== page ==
Open journal

ISSN 2471-142X

Genetic Therapy for Pancreatic Cancer: Is it the Future?

Lorenzo Dioscorid*

Lorenzo Dioscoridi, MD

Departments of Surgery and Translational Medicine, University of Florence, Firenze, Italy; E-mail:

Although surgery is still the only curative therapy for pancreatic cancer, oncological therapies have started to be more and more promising.

We firstly have to consider two important points. The first one is that surgery for pancreatic cancer is complex and risky: perioperative mortality is 4-18% and major complications occur in more than 40% of cases.1 Moreover, only 15-20% of patients have a resectable tumour at the first diagnosis.2 Furthermore, disease’s recurrence following operation is very high because of local invasion and micrometastases at the time of surgery.3 The second point is that the first chemotherapies for pancreatic cancer (5-fluoro-uracile, and the actually used, gemcitabine) are not specific for pancreatic tumours and have been provided only a little impact on overall survive.4

The actually used chemotherapies are gemcitabine, the association of gemcitabine and nab-paclitaxel (that improved overall survival, progression free survival and response rate compared to gemcitabine alone) and the recent FOLFIRINOX (oxaliplatin, irinotecan, leucovorin) that have been shown to be more efficient than gemcitabine.5

To obtain more efficient chemotherapies, we have to comprehend the molecular biology of pancreatic cancer.

Recent articles have shown the principal gene mutations in pancreatic tumoural cells. The earlier events involve telomere shortening, KRAS (Kirsten rat sarcoma viral oncogene homolog) mutation and p16 loss; the later ones are mainly P53 loss, SMAD4 (SMAD family member 4) loss and BRCA2 (breast cancer 2) mutations.3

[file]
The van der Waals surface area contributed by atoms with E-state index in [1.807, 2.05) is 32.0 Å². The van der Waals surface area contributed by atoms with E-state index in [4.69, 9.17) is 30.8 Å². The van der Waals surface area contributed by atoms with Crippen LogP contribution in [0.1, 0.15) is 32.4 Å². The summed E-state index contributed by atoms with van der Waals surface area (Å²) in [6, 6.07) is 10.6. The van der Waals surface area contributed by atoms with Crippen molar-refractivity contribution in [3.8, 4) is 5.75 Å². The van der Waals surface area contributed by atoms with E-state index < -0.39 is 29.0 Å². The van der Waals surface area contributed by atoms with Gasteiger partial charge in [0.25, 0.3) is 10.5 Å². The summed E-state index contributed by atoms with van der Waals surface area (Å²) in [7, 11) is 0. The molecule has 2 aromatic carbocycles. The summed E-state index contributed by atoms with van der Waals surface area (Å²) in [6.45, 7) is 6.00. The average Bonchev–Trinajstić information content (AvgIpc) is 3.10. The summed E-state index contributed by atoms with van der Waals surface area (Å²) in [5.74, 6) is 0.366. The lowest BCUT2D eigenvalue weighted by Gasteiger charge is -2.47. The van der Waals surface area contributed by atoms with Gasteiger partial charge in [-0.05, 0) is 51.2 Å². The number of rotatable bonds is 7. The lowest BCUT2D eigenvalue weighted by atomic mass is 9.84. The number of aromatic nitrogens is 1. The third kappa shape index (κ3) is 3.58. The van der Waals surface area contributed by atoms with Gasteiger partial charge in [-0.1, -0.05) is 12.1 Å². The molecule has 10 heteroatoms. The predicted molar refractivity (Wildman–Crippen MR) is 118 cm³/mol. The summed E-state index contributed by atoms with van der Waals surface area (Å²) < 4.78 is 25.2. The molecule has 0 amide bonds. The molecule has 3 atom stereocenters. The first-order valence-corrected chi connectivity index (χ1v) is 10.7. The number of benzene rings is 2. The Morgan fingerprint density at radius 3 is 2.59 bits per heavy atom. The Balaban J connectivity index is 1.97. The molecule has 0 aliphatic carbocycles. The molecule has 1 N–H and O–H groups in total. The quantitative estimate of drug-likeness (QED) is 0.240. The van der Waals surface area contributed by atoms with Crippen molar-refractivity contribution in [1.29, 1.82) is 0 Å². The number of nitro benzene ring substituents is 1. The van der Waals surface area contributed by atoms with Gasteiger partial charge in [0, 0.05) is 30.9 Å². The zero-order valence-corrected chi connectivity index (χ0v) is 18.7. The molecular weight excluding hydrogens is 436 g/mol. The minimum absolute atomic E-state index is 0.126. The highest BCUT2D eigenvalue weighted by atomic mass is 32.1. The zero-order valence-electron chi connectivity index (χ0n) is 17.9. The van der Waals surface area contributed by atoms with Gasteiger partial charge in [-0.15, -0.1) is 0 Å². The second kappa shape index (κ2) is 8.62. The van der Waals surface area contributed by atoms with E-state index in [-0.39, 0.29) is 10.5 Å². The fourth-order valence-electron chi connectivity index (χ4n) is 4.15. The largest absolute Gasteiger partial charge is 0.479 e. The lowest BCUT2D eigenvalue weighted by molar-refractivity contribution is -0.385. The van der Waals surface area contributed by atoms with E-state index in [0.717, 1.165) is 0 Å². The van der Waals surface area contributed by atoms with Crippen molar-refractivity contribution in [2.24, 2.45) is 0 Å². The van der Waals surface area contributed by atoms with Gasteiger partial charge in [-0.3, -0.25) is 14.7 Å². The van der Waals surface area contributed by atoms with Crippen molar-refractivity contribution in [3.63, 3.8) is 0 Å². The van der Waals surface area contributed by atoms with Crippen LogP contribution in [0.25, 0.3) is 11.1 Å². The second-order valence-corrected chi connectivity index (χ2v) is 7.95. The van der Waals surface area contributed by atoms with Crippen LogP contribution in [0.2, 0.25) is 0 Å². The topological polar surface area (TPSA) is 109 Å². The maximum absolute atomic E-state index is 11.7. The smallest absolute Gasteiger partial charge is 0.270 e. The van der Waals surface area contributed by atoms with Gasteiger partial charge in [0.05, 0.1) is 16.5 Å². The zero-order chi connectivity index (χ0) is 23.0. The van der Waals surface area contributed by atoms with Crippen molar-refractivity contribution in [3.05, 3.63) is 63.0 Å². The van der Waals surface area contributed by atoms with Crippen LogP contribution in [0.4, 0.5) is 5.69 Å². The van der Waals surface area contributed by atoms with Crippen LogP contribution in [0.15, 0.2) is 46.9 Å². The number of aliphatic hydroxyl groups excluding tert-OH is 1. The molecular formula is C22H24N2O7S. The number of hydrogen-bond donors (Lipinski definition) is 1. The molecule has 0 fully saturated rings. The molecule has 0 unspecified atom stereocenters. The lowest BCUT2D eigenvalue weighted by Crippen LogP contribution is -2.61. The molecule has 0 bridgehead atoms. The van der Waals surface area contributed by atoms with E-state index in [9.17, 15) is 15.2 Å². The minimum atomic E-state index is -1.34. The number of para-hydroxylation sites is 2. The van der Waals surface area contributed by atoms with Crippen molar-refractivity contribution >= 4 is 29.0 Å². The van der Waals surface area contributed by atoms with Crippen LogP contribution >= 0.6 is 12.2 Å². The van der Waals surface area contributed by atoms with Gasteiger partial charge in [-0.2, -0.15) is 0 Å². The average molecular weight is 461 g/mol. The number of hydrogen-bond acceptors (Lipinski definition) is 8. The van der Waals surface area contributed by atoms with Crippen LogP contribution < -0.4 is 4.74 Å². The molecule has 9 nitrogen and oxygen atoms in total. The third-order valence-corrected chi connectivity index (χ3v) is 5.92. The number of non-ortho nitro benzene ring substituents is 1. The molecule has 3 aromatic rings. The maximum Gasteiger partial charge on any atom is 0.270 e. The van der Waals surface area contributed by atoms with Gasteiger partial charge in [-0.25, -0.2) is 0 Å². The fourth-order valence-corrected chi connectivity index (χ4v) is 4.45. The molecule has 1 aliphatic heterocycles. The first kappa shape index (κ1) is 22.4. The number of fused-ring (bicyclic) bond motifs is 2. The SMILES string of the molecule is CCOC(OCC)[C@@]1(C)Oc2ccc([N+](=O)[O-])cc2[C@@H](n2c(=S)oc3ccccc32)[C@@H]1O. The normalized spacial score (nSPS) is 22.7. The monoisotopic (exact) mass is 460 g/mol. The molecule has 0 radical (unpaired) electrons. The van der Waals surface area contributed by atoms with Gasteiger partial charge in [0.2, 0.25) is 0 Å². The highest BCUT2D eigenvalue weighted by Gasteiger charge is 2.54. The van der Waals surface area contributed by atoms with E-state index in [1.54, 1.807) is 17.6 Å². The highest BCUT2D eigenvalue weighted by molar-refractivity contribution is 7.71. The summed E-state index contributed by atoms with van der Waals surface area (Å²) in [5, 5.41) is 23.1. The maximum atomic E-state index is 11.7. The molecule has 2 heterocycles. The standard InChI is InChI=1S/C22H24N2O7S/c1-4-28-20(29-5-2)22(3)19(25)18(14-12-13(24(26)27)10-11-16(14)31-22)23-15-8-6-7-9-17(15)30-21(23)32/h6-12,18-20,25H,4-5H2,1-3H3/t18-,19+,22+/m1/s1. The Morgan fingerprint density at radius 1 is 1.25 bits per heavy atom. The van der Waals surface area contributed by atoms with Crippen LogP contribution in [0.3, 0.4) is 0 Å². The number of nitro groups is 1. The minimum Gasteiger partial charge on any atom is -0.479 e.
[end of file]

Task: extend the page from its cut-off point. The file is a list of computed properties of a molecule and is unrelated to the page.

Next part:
Pancreatic cancer also overexpress multiple mitogenetic growth factors and their ligands i.e. epidermal growth factor receptor (EGFR).6

Other studies have underlined the importance of the developmental program of epithelial to mesenchymal transition (EMT) especially for metastatisation. This process is regulated by inducing transcription factors as TGF-beta, Wnt/beta-catenin, Notch signaling, Snail transcription factors, zinc-finger-enhancer binding (Zeb) protein family and basic helix loop helix (bHLH) transcription factors.7

Recently, the role of cancer stem cells has been found to be responsible for tumour recurrence and metastases. Notch, Hedgehog and Wnt/beta-catenin signaling pathways have a role in maintaining stem cells’ line in pancreatic cancer.8,9

All these new knowledges have extended the scientific research about therapies that can specifically interrupt the tumoural development.

Thus, K-ras has been choosen as an important target trying to block K-ras membrane localization (i.e. Deltarisin) or SOS/ K-ras interaction or K-ras downstream effector targets (i.e. sulfinyl cytidine).10

Another considered target is HDAC (histone deacetylase). It is involved in Snail mediated epidermal to mesenchymal process. Many histone deacetylase inhibitors have been tested in preclinical and early clinical studies.11